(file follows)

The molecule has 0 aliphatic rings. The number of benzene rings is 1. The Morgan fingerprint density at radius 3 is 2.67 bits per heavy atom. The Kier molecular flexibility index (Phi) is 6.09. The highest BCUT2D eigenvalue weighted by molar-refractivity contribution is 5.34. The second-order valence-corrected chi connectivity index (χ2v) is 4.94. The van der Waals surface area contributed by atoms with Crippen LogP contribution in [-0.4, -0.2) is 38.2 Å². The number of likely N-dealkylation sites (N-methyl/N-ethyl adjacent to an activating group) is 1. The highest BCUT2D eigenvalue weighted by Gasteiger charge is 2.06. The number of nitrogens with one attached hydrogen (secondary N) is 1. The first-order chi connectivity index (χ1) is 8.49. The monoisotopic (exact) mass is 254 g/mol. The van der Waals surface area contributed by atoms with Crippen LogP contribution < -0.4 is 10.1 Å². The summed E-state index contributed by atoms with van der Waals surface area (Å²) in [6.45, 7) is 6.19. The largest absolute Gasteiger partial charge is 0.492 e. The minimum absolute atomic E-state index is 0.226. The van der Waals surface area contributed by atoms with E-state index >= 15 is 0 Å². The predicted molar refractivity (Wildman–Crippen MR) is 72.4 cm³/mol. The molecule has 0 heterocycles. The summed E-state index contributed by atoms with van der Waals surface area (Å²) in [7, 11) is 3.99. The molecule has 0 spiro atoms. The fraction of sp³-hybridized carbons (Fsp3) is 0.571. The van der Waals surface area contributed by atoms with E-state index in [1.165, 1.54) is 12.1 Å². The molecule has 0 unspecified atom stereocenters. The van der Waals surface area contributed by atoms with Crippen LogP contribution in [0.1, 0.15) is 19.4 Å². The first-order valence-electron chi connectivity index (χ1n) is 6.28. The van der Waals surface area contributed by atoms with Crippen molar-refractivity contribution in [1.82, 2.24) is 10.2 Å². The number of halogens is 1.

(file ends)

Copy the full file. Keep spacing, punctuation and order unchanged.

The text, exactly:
The molecule has 0 aliphatic rings. The number of benzene rings is 1. The Morgan fingerprint density at radius 3 is 2.67 bits per heavy atom. The Kier molecular flexibility index (Phi) is 6.09. The highest BCUT2D eigenvalue weighted by molar-refractivity contribution is 5.34. The second-order valence-corrected chi connectivity index (χ2v) is 4.94. The van der Waals surface area contributed by atoms with Crippen LogP contribution in [-0.4, -0.2) is 38.2 Å². The number of likely N-dealkylation sites (N-methyl/N-ethyl adjacent to an activating group) is 1. The highest BCUT2D eigenvalue weighted by Gasteiger charge is 2.06. The number of nitrogens with one attached hydrogen (secondary N) is 1. The first-order chi connectivity index (χ1) is 8.49. The monoisotopic (exact) mass is 254 g/mol. The van der Waals surface area contributed by atoms with Crippen LogP contribution < -0.4 is 10.1 Å². The summed E-state index contributed by atoms with van der Waals surface area (Å²) in [6.45, 7) is 6.19. The largest absolute Gasteiger partial charge is 0.492 e. The minimum absolute atomic E-state index is 0.226. The van der Waals surface area contributed by atoms with E-state index >= 15 is 0 Å². The predicted molar refractivity (Wildman–Crippen MR) is 72.4 cm³/mol. The molecule has 0 heterocycles. The summed E-state index contributed by atoms with van der Waals surface area (Å²) in [7, 11) is 3.99. The molecule has 0 spiro atoms. The fraction of sp³-hybridized carbons (Fsp3) is 0.571. The van der Waals surface area contributed by atoms with E-state index in [1.165, 1.54) is 12.1 Å². The molecule has 0 unspecified atom stereocenters. The van der Waals surface area contributed by atoms with Crippen LogP contribution in [0.1, 0.15) is 19.4 Å². The first-order valence-electron chi connectivity index (χ1n) is 6.28. The van der Waals surface area contributed by atoms with Crippen molar-refractivity contribution in [1.82, 2.24) is 10.2 Å². The number of halogens is 1.